In a child’s eyes, The Texas Freefall located next to the lockers towers over the park like the Empire State Building . This ride includes two side by side 5 story tall body slides. Older children find this the most thrilling ride in the park, and smaller children barely making the 48” height requirement use the ride as a rite of passage, using it to prove to friends and family that they are old enough to handle this extreme attraction. Other rides at SplashTown include Zoom Flume and Tree House. The Zoom Flume is an older ride that requires the use of a tube. Tubes are provided at the rides; however, many guests choose to purchase their own tube for use in the Wave Pool or Guadalupe River . The single tubes are $6 and the double tubes are $12. Closer to the front of the park, the popular tipping bucket on Tree House Island fills and dumps water periodically. The immense force of the water dumping out of the bucket causes some small children difficulty in remaining standing. After a tiring day of playing in the sun on the way out of park a family sees an enticing gift shop and candy store. It is not rare to hear children arguing about whether or not they will be returning later in the day when the host/hostess at the exit gate questions them upon their exit. Normally parents tire of the park much sooner than their children. Working in Guest Relations, I commonly allow the older children to use our phone to plea with their parents for a later pick-up time. If the guest is returning he/she will receive a hand stamp. One of which might say “pink” (I was allowed to choose what they said this year).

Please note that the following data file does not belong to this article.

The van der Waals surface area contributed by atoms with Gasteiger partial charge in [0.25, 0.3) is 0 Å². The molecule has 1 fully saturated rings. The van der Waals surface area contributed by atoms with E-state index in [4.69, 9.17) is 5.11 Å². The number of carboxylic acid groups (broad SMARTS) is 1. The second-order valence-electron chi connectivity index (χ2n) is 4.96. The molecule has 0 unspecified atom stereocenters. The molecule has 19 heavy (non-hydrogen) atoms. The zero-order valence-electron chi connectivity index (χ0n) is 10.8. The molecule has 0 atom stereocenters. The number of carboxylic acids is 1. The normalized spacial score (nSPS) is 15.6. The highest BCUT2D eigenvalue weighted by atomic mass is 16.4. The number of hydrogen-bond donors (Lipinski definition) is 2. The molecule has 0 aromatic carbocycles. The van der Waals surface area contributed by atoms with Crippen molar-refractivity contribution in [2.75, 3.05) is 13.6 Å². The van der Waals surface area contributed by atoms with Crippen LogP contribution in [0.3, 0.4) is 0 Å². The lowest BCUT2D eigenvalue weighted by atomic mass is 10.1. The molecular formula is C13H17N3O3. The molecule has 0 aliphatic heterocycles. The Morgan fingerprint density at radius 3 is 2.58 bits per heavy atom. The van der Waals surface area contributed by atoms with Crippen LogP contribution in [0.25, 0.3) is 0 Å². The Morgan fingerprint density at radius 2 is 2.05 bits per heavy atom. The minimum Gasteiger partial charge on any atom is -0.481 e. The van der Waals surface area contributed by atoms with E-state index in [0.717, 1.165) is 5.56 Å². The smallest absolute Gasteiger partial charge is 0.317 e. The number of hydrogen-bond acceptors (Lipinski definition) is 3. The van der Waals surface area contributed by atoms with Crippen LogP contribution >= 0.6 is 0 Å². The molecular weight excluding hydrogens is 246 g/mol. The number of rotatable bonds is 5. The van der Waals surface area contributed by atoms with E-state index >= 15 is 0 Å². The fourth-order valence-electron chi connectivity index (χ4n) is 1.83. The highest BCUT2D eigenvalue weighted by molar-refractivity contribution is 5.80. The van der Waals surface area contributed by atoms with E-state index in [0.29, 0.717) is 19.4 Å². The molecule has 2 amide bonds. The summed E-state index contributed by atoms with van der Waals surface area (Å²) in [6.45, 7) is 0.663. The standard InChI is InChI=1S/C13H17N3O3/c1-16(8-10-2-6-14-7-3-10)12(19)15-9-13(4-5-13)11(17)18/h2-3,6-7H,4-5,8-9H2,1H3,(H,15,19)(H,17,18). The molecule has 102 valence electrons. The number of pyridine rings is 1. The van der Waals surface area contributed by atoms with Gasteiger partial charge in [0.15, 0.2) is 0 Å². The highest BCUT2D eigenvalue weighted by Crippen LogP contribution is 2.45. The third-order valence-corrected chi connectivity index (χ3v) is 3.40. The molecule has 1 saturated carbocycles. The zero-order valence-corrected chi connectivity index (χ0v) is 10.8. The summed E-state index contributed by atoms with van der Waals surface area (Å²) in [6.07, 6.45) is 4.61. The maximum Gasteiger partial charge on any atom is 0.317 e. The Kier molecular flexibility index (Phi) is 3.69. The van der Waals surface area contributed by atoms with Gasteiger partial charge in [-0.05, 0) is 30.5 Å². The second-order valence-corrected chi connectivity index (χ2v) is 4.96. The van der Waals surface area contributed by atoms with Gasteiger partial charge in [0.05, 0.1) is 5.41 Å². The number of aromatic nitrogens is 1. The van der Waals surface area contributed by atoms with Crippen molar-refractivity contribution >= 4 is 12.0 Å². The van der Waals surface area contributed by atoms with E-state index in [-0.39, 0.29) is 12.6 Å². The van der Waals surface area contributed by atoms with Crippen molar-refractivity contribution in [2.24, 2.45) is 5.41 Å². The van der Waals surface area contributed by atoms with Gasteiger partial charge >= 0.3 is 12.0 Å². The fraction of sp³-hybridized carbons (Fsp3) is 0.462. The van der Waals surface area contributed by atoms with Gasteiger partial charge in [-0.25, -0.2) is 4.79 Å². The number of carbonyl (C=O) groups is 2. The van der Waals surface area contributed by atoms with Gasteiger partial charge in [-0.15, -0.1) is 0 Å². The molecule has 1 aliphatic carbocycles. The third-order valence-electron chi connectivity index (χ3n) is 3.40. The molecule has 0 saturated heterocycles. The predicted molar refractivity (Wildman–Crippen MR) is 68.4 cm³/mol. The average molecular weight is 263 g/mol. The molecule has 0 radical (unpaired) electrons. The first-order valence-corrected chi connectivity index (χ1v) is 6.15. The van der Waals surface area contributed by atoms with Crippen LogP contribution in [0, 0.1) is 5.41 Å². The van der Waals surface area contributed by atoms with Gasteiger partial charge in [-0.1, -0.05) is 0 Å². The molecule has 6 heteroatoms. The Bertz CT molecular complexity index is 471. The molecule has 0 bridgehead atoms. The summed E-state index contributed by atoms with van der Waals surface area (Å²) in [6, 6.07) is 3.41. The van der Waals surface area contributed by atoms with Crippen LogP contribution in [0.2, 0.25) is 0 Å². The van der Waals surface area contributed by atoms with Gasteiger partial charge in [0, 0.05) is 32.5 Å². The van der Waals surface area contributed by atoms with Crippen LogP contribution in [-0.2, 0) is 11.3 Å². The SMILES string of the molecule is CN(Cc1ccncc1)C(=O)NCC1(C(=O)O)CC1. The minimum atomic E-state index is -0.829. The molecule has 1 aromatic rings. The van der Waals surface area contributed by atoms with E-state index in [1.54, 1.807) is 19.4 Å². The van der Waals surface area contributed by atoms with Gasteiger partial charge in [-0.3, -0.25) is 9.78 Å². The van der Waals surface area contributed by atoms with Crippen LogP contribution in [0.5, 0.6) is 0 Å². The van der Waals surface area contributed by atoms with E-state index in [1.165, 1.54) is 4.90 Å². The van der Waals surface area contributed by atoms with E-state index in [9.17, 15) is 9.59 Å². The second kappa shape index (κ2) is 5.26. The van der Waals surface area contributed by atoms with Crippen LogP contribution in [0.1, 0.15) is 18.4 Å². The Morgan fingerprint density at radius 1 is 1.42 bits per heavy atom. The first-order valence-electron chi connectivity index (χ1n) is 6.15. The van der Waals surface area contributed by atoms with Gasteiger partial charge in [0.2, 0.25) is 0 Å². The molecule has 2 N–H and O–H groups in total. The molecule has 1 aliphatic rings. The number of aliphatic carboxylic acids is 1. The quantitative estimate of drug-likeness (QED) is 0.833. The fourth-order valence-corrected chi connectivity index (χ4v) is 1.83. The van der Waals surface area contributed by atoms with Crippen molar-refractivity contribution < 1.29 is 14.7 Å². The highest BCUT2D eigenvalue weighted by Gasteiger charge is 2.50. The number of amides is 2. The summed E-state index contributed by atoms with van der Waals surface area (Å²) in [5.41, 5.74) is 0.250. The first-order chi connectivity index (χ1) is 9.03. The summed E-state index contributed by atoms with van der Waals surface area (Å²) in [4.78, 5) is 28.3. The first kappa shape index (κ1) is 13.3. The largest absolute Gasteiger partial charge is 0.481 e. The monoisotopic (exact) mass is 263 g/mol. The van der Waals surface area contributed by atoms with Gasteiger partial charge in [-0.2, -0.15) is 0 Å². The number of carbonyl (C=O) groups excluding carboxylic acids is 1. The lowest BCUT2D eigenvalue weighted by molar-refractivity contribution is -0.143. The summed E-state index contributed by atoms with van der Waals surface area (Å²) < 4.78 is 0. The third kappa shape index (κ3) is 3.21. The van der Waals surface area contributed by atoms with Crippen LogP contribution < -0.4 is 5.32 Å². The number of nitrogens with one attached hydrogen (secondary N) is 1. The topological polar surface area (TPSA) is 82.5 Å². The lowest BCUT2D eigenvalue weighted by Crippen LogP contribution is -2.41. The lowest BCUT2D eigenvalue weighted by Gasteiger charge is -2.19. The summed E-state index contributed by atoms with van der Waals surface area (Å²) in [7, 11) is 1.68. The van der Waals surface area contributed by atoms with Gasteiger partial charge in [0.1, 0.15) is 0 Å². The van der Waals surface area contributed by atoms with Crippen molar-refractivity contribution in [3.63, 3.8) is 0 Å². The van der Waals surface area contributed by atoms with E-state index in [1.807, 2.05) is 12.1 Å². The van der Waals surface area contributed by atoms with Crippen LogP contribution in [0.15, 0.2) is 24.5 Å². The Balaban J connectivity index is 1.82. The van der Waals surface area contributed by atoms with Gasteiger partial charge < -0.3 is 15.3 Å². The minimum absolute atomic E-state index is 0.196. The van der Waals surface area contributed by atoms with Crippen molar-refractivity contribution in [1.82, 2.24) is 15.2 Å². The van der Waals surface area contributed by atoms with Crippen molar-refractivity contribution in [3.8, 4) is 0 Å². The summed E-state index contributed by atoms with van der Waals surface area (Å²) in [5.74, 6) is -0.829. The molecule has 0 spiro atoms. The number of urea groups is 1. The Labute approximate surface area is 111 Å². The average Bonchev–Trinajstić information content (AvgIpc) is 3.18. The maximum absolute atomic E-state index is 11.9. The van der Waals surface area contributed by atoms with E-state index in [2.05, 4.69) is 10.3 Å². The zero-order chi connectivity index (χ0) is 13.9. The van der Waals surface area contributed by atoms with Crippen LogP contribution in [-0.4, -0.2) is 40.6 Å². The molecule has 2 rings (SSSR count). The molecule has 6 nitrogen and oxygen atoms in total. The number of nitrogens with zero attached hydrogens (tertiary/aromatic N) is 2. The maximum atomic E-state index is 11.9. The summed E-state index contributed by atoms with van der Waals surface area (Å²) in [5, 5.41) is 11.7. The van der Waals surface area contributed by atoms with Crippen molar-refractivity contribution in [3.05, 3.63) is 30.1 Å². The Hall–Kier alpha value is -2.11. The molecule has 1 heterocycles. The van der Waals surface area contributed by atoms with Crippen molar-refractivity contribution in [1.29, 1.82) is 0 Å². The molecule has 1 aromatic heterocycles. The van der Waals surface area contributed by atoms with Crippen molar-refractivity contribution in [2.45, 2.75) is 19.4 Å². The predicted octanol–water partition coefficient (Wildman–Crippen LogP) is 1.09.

Unlike many jobs where people dread going to work and do not visit their workplace off the clock, I love my job. In my opinion, the park is one of the best places to work; I even enjoy floating down the river on my days off. The rides and slides easily entertain thousands of people each summer. If someone has the choice of playing at a water park with 30 million gallons of fun or at a neighborhood pool, the choice in my eyes is obvious. This park will undoubtedly provide many happy memories for the kids of the future as it did for my generation.

Map

Links

http://www.sixflags.com/parks/splashtown/index.asp

http://www.sixflags.com/

http://www.traveltex.com/

http://www.aad.org/SkinCancerNews/SafeSunTips/sunscreenfacts.html

http://justaddwater.com/